Posted on 2 Dec 2014

Weight Gain and Cancer

I think most of us would assume it’s more likely you would experience weight loss with cancer and cancer treatment, but that might not always be the case. The feeling of fatigue associated with cancer can easily lead to a reduction in physical activity. This in turn can lead to weight gain. There is significant anecdotal evidence that weight gain has been the trigger for suspecting ovarian cancer. This has not been an all over weight gain, but specifically in the abdomen.

Cancer treatment may also lead to weight gain. Chemotherapy can cause water retention in the cells and tissues. The side effects of chemotherapy can lead to fatigue, food cravings, and reduced metabolism. Steroid medication is also used for cancer treatment. The side effects can be fatty tissue deposits around the abdomen and facial cheeks. This is likely to occur with long term use. Hormone therapy can result in an increase in body fat, and decreased metabolism. Unfortunately, all of the above can lead to an increase in weight.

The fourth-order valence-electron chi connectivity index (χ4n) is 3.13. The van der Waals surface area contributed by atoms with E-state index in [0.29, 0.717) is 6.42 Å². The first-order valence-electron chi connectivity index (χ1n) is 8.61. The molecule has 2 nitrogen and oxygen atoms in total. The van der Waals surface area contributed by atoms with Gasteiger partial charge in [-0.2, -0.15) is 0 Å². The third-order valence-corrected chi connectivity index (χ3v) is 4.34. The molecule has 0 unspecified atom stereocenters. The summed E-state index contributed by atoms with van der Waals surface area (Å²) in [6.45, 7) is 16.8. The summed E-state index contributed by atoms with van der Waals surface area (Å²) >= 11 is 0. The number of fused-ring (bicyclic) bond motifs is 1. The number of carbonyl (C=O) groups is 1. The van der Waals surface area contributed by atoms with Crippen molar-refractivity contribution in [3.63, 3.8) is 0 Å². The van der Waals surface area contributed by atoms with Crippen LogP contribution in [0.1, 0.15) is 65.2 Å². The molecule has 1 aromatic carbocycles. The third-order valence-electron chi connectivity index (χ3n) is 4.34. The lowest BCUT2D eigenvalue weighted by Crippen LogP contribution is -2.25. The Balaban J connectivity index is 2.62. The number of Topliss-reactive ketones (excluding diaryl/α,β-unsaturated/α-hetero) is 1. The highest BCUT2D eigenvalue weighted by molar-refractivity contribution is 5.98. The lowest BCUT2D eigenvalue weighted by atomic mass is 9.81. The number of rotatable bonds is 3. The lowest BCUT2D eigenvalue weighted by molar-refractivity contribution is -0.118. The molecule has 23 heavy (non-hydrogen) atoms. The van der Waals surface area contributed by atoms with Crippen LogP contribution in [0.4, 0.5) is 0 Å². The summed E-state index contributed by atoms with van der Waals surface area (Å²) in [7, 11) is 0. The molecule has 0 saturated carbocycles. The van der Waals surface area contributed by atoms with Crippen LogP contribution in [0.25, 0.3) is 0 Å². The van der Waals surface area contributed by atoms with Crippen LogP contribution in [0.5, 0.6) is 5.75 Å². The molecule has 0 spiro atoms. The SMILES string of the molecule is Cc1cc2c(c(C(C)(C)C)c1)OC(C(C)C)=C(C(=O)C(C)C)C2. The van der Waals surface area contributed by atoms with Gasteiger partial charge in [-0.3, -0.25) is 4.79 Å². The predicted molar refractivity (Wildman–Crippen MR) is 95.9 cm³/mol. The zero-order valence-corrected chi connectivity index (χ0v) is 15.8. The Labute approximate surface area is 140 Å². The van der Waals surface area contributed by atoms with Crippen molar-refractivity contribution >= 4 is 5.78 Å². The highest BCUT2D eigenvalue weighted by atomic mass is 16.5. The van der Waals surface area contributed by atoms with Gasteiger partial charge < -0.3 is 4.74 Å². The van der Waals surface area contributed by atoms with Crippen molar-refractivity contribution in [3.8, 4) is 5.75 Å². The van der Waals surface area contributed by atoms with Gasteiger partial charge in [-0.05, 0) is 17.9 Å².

Research suggests that colon cancer is associated with a high animal fat diet, and general poor nutrition. It goes without saying a healthy diet is essential to all of us. There should be a high number of fruit and vegetables, even more than the recommended 5 a day. Simple carbohydrates should be replaced by complex carbohydrates, such as whole grains. Plenty of clear fluids should be taken on a daily basis. Whenever you can replace frying with steaming, and taste the food not the fat.


Health and Fitness Advice by FitFarms Editorial Team

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